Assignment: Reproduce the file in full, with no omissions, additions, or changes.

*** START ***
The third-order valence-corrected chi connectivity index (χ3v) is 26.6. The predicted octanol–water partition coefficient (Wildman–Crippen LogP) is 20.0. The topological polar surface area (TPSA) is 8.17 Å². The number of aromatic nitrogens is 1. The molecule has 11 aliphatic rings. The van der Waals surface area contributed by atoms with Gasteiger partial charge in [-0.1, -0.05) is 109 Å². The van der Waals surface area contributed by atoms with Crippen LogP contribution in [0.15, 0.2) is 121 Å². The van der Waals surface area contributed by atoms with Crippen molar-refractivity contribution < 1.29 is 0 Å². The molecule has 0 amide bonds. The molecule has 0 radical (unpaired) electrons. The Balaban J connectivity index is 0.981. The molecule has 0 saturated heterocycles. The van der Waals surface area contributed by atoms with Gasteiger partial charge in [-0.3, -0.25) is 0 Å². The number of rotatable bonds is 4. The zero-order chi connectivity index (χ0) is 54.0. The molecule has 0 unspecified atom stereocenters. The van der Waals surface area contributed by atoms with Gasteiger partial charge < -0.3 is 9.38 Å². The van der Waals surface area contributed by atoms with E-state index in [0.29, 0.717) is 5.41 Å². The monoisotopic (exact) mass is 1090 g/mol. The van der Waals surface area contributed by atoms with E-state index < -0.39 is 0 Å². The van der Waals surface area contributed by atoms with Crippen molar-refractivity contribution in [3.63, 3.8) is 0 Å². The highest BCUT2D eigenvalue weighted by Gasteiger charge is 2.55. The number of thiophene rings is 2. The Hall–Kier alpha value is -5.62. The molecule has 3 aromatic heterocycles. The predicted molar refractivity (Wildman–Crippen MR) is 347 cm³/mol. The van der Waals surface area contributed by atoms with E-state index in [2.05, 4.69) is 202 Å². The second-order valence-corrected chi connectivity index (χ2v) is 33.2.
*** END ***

The third-order valence-corrected chi connectivity index (χ3v) is 26.6. The predicted octanol–water partition coefficient (Wildman–Crippen LogP) is 20.0. The topological polar surface area (TPSA) is 8.17 Å². The number of aromatic nitrogens is 1. The molecule has 11 aliphatic rings. The van der Waals surface area contributed by atoms with Gasteiger partial charge in [-0.1, -0.05) is 109 Å². The van der Waals surface area contributed by atoms with Crippen LogP contribution in [0.15, 0.2) is 121 Å². The van der Waals surface area contributed by atoms with Crippen molar-refractivity contribution < 1.29 is 0 Å². The molecule has 0 amide bonds. The molecule has 0 radical (unpaired) electrons. The Balaban J connectivity index is 0.981. The molecule has 0 saturated heterocycles. The van der Waals surface area contributed by atoms with Gasteiger partial charge in [-0.3, -0.25) is 0 Å². The number of rotatable bonds is 4. The zero-order chi connectivity index (χ0) is 54.0. The molecule has 0 unspecified atom stereocenters. The van der Waals surface area contributed by atoms with Gasteiger partial charge < -0.3 is 9.38 Å². The van der Waals surface area contributed by atoms with E-state index in [0.29, 0.717) is 5.41 Å². The monoisotopic (exact) mass is 1090 g/mol. The van der Waals surface area contributed by atoms with E-state index < -0.39 is 0 Å². The van der Waals surface area contributed by atoms with Crippen molar-refractivity contribution in [3.63, 3.8) is 0 Å². The highest BCUT2D eigenvalue weighted by Gasteiger charge is 2.55. The number of thiophene rings is 2. The Hall–Kier alpha value is -5.62. The molecule has 3 aromatic heterocycles. The predicted molar refractivity (Wildman–Crippen MR) is 347 cm³/mol. The van der Waals surface area contributed by atoms with E-state index in [2.05, 4.69) is 202 Å². The second-order valence-corrected chi connectivity index (χ2v) is 33.2.